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US railroads struggle to collect crops
From the Financial Times of Mon, 20 Oct 2014 14:33:33 GMT
Wheat ready for harvest is seen September 29, 2010 near Tioga, North Dakota. AFP PHOTO/Karen BLEIER©AFP

There is no disguising the anxiety in the voices of Mark Larson, a farmer, and Jeremy Burkhart, a senior manager at CHS Sun Prairie, an agricultural shipper, as they discuss prospects for moving this year’s expected bumper harvest.

A year of poor rail service has left CHS’ giant storage elevator in Minot, North Dakota, with only 50,000 bushels of room – about 15 railcars’ worth – as the annual soyabean harvest starts to come in. The two discuss how best CHS might free up some space.

The Minot elevator and CHS’ other storage facilities are close to full because rail service to the company’s facilities has deteriorated drastically. Demand to move grain soared after a record harvest last year, creating congestion on railroads. Growing demand for North Dakota’s oil, part of the shale energy revolution, has added to the rail problems, as did last year’s harsh winter.

The congestion has spread beyond North Dakota to affect huge swaths of the rail system in the US and Canada, which handles about 40 per cent of the two countries’ freight movements.

However, the white plastic bags in the fields around Minot, full of grain for which there is no room either in storage elevators or farm buildings, testify to how North Dakota is worst affected.

“Last year was the worst it has ever been,” Mr Burkhart says of the service the company received from Burlington Northern & Santa Fe and Canadian Pacific, the two railroads that serve its nine facilities. “We had facilities that went three, four months without even getting a car to load.”

The rail congestion has meant many farmers’ crops moved far more slowly off their farms than they wanted – or not at all.

Mr Larson, who works for a credit union as well as the family farm, says the money supply for farmers is already “a little tighter” than it would otherwise be and fears the effects will grow worse. “They’ve not been able to market their grain the way they’d like to,” he says.

The railroads’ responses reflect their differing analyses of how the congestion problems arose.

Steve Bobb, BNSF’s chief marketing officer, says the company, operator of North America’s second-biggest rail network and owned by Warren Buffett’s Berkshire Hathaway, simply could not spend money fast enough to alleviate the problems.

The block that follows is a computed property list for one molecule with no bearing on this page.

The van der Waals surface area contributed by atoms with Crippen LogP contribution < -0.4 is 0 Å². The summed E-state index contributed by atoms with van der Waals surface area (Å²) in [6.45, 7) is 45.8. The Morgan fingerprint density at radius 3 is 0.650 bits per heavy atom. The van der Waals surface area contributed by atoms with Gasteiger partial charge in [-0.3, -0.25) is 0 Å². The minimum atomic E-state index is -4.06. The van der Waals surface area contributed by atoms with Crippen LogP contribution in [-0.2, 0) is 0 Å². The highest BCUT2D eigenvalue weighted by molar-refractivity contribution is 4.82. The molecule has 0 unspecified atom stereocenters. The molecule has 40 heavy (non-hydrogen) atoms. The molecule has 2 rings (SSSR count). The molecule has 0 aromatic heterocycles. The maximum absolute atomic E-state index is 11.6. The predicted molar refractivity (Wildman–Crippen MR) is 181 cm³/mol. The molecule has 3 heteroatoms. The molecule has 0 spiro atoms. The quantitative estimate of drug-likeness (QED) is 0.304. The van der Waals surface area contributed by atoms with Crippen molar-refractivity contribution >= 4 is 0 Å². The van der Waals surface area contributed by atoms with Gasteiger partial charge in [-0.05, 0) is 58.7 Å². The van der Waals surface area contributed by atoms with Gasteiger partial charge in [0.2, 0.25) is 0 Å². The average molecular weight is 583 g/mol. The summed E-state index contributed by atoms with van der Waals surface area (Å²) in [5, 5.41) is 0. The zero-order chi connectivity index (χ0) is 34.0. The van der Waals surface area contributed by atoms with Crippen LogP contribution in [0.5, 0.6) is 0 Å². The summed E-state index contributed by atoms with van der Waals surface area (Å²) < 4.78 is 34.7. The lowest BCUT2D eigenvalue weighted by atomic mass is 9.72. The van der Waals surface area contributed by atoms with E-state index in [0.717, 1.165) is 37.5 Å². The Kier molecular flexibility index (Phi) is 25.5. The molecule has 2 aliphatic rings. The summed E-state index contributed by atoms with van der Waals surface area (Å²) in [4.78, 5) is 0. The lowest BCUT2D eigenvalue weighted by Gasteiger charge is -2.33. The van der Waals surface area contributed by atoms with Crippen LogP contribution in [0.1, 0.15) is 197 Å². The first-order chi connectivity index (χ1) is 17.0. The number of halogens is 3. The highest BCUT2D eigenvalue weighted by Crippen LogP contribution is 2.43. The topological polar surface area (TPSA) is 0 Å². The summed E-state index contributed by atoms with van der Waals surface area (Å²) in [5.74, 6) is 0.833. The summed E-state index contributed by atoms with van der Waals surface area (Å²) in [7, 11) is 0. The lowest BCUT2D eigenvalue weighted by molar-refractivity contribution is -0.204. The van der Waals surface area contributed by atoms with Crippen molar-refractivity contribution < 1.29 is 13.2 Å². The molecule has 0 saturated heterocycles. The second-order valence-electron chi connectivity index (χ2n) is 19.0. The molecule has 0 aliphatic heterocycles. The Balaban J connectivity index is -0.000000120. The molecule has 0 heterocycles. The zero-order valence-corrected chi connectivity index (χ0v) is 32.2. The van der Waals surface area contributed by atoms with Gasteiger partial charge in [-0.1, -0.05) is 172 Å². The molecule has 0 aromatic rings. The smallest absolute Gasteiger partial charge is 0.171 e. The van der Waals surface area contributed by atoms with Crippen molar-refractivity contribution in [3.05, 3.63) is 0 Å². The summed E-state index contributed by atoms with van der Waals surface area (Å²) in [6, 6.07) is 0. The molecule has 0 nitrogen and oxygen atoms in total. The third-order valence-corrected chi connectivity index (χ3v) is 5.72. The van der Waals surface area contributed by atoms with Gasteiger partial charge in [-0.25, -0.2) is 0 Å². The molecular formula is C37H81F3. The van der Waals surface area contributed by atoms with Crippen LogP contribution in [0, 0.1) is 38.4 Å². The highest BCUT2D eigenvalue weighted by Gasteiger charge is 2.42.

North Dakota’s rapid growth came after years of BNSF constantly speeding up infrastructure projects and it had exhausted its capacity to accelerate more.

By the time congestion had set in, sending extra locomotives and railcars into the area would only have further exacerbated the problems, Mr Bobb says. “That’s the point where we reached this year and in 2013,” he adds.

CP attributes its problems to its old, now-abandoned system for letting customers order railcars.

John Brooks, head of marketing and sales for CP’s bulk business, says its old system allowed customers to flood the company with orders that far exceeded their real needs. It has been replaced with a more rigorous alternative.

“There has been a concerted effort between CP and our shippers to really understand what needs to be moved and when it needs to be moved,” Mr Brooks says.

The railroads’ responses are provoking contrasting reactions.

BNSF now has a track-laying machine gradually working its way across the great plains as part of an ambitious project to add a second track along much of the 278 miles of the company’s single-track main line between Minot and Glasgow, Montana.

The project, part of a record $5bn in capital investment BNSF is undertaking this year, makes many customers optimistic that the company’s service in future will be better as trains move faster and can pass each other more easily.

“You’re going to see the trains coming out quicker,” Bob Wentz, general manager of Bakken Transload, a terminal handling equipment and other supplies for the North Dakota shale industry. “It’s going to be huge.”

Bakken Transload has nearly tripled over the past year the number of railcars, from 600 to 1,500, it tries to handle every month.

Yet, for railroads with less capacity to invest than BNSF, the route back to smooth service is likely to be more difficult.

Mr Brooks insists CP has “far greater visibility” over demand for its services as a result of changing its ordering system and is now able to tailor them more closely to customers’ needs.

However, the Surface Transportation Board, the US rail regulator, has expressed concerns about the robustness of CP’s plans to improve service and asked it to “clarify ambiguities”. Customers, including Mr Burkhart, whose facilities mainly rely on CP, say the company’s service remains far more problematic than BNSF’s.

Mr Burkhart is consequently already making calculations based on receiving only half the number of trains he needs to move crops. With another bumper harvest due, he expects things to “get ugly”.

“I’m afraid it’s going to end up being the same as last year,” he says. “It’s just all going to depend on how cold it gets and how much snow we get.”

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